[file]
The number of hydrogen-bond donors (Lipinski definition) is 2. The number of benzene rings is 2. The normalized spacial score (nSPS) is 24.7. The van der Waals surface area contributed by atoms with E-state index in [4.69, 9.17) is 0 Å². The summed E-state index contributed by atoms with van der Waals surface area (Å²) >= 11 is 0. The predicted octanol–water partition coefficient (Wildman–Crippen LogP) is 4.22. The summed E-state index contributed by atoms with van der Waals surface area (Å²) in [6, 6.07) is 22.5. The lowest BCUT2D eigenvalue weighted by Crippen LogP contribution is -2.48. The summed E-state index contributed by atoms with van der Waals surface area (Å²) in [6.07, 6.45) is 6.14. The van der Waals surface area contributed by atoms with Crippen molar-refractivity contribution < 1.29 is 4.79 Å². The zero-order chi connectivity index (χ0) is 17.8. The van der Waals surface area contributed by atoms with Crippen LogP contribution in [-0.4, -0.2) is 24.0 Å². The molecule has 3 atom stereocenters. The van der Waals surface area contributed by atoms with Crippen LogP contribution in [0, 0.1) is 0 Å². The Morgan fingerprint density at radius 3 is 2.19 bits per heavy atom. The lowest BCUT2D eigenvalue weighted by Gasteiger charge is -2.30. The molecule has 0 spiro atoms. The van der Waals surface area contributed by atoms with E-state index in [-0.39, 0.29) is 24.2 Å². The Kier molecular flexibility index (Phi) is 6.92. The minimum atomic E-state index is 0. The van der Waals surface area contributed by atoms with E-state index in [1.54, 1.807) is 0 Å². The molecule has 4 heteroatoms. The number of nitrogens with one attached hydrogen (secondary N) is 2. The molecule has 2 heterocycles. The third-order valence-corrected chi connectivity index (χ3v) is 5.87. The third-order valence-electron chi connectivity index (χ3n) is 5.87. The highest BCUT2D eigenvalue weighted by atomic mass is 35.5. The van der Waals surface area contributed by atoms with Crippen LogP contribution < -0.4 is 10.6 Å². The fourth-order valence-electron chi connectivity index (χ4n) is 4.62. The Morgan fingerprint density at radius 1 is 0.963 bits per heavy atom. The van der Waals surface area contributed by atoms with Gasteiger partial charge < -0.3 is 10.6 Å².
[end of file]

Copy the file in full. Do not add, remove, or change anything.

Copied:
The number of hydrogen-bond donors (Lipinski definition) is 2. The number of benzene rings is 2. The normalized spacial score (nSPS) is 24.7. The van der Waals surface area contributed by atoms with E-state index in [4.69, 9.17) is 0 Å². The summed E-state index contributed by atoms with van der Waals surface area (Å²) >= 11 is 0. The predicted octanol–water partition coefficient (Wildman–Crippen LogP) is 4.22. The summed E-state index contributed by atoms with van der Waals surface area (Å²) in [6, 6.07) is 22.5. The lowest BCUT2D eigenvalue weighted by Crippen LogP contribution is -2.48. The summed E-state index contributed by atoms with van der Waals surface area (Å²) in [6.07, 6.45) is 6.14. The van der Waals surface area contributed by atoms with Crippen molar-refractivity contribution < 1.29 is 4.79 Å². The zero-order chi connectivity index (χ0) is 17.8. The van der Waals surface area contributed by atoms with Crippen LogP contribution in [-0.4, -0.2) is 24.0 Å². The molecule has 3 atom stereocenters. The van der Waals surface area contributed by atoms with Crippen LogP contribution in [0, 0.1) is 0 Å². The Morgan fingerprint density at radius 3 is 2.19 bits per heavy atom. The lowest BCUT2D eigenvalue weighted by Gasteiger charge is -2.30. The molecule has 0 spiro atoms. The van der Waals surface area contributed by atoms with E-state index in [-0.39, 0.29) is 24.2 Å². The Kier molecular flexibility index (Phi) is 6.92. The minimum atomic E-state index is 0. The van der Waals surface area contributed by atoms with E-state index in [1.54, 1.807) is 0 Å². The molecule has 4 heteroatoms. The number of nitrogens with one attached hydrogen (secondary N) is 2. The molecule has 2 heterocycles. The third-order valence-corrected chi connectivity index (χ3v) is 5.87. The third-order valence-electron chi connectivity index (χ3n) is 5.87. The highest BCUT2D eigenvalue weighted by atomic mass is 35.5. The van der Waals surface area contributed by atoms with Crippen LogP contribution < -0.4 is 10.6 Å². The fourth-order valence-electron chi connectivity index (χ4n) is 4.62. The Morgan fingerprint density at radius 1 is 0.963 bits per heavy atom. The van der Waals surface area contributed by atoms with Gasteiger partial charge < -0.3 is 10.6 Å².